Nairobi Nights: January Mind Games

by George Matsheke

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The stereotype of a Street prostitute is that of a birdbrain, a girl dull enough all she could think of to earn a living was open her legs and lower herself to the bottom of society. Over time I have learnt there are few advantages of trying to prove otherwise to those clients who still stick with the stereotype; to show I have more thoughts, and not only of the vulgar, thieving kind.
So most of the time I go with the flow, displaying some ignorance and avoiding any of the so called serious talk. But sometimes I want to tease a man a little bit. To get to his nerves, or remind him he is not the only one who knows. Sometimes though it’s strategy, playing mental games with a mentally weaker but financially endowed man, so that his ego is crushed and he tries to make up for it in a way that will benefit me.
Not long ago a man who looked in his early 30s picked me. Once in his car he muttered “Hey” which he quickly changes to “Sasa“, supposedly a greeting in the language I could understand and comfortably communicate in. “I am good” I replied, and not the “Poa” he expected me to say. He didn’t seem surprised, after all every street girl knows some few English words. “Kumekauka sana”? ( Aren’t things tough?)  he asked . He was now acting saviour and wanted me to acknowledge the big favour he had done by picking me .
Kiasi but things are brightening up“.  I said. The last phrase caught him off guard. He expected an answer in some street Swahili, in addition to acting the damsel in distress like girls on the Street sometimes cleverly do. He sneered then stared at my thighs. I knew I was skimpy but no sexy. Looking a little stylish but wearing cheap. He smiled. ” A wannabe” he must have said to himself.

We hit one of the roads recently constructed by the Chinese. It was slightly past 1am,  the road  empty. He accelerated to about 100 km/hr then slowed down abruptly to 30 km/hr or so. ” Hawa wa Chinese kweli wanafanya kazi” ( These chinese are really working) he said.  Its the common ice breaking phrase in the city. I grunted in acknowledgment. “Ukiwa naa gari kama hii ndio una appreciate better” ( When you are driving a car like this you appreciate better ). His was a Toyota Avensis or one of those new big Toyota models. I decided to up the game by ignoring some of what he had said and gently go beyond the pedestrian.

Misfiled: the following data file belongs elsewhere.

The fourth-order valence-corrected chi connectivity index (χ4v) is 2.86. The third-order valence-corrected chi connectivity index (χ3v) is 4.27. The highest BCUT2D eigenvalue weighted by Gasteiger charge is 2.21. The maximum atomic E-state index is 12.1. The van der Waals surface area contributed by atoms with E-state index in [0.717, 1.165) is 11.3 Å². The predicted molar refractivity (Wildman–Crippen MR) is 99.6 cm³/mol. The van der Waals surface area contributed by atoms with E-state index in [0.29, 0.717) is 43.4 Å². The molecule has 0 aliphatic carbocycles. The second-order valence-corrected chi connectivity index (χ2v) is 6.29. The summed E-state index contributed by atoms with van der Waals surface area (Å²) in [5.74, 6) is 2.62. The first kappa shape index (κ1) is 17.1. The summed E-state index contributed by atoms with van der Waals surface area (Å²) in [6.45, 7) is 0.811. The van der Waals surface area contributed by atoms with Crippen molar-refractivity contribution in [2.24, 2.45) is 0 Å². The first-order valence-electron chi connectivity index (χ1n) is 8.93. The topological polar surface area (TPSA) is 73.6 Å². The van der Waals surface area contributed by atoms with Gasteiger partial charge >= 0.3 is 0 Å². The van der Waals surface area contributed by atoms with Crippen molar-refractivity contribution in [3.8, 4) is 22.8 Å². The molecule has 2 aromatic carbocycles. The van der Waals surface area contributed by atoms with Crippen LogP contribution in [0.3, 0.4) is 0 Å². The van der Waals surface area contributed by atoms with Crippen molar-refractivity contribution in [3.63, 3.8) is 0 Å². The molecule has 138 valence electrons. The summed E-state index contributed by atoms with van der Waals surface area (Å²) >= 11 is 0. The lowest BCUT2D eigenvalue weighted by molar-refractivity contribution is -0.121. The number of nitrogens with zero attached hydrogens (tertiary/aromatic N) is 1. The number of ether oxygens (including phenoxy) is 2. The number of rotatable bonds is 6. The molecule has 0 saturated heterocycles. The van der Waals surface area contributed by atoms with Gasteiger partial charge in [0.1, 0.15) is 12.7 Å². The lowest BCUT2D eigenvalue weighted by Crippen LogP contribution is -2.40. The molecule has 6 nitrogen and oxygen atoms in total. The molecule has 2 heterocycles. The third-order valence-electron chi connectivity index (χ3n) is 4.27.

” Why do people seem to trust the quality of Chinese roads but notmost of the other products? ” I asked in English.

” You cant appreciate a good road unless you own a car” he said. He was right that I  don’t own a car but wrong assuming I will never own one. Owning a car is one of my distant dreams. But that was besides the point, he had subdued my kimbelembele, and he loved it.

“FYI China is the next super power” . I grunted  because I didn’t
have a clever quip to reply to that. After some seconds I remembered
something. Something I had heard on BBC, the station I prefer listening to because most of the local stations will in one way or another end up reminding me of my work. And I don’t want to be reminded so much of it.

“Isn’t interesting the Chinese don’t seem interested in  pushing for the
dominance of the  Yuan like they are pushing everything else?” I asked
a little curt .

” It doesn’t matter” he said and accelerated once more. I was not sure my question made sense, but it didn’t matter, I had gotten him  and now wanted want to yap more.
” I think it does. Anyway what role do you think the euro crisis had in the battering the shilling got last year? ” I asked. Another sweet collage of a question  from BBC snippets. His face tightened and he accelerated more .
” If you know so much about the economy why don’t you become the minister for finance?” he said ” Instead of parading your ass in the cold!”  I laughed out loud. I had got him where I wanted. I didn’t want to push him so hard lest he dropped me or something. I rested my hand on his fly.

In the room he was rough. He twisted and pressed me hard. His ego was
hurt and that was his way of subduing me, of  redeeming it. I didn’t
struggle and looked physically and mentally humbled. He loved it But there was one final thing, just to be sure. He paid me an extra Ksh.500. I thought that was his way of saying “It doesn’t matter what you think you know or pretend to. You are still a prostitute and I have more money and respect than you do. That’s what matters.”

I didn’t care. The money is what mattered to me.
Writer: Sue 
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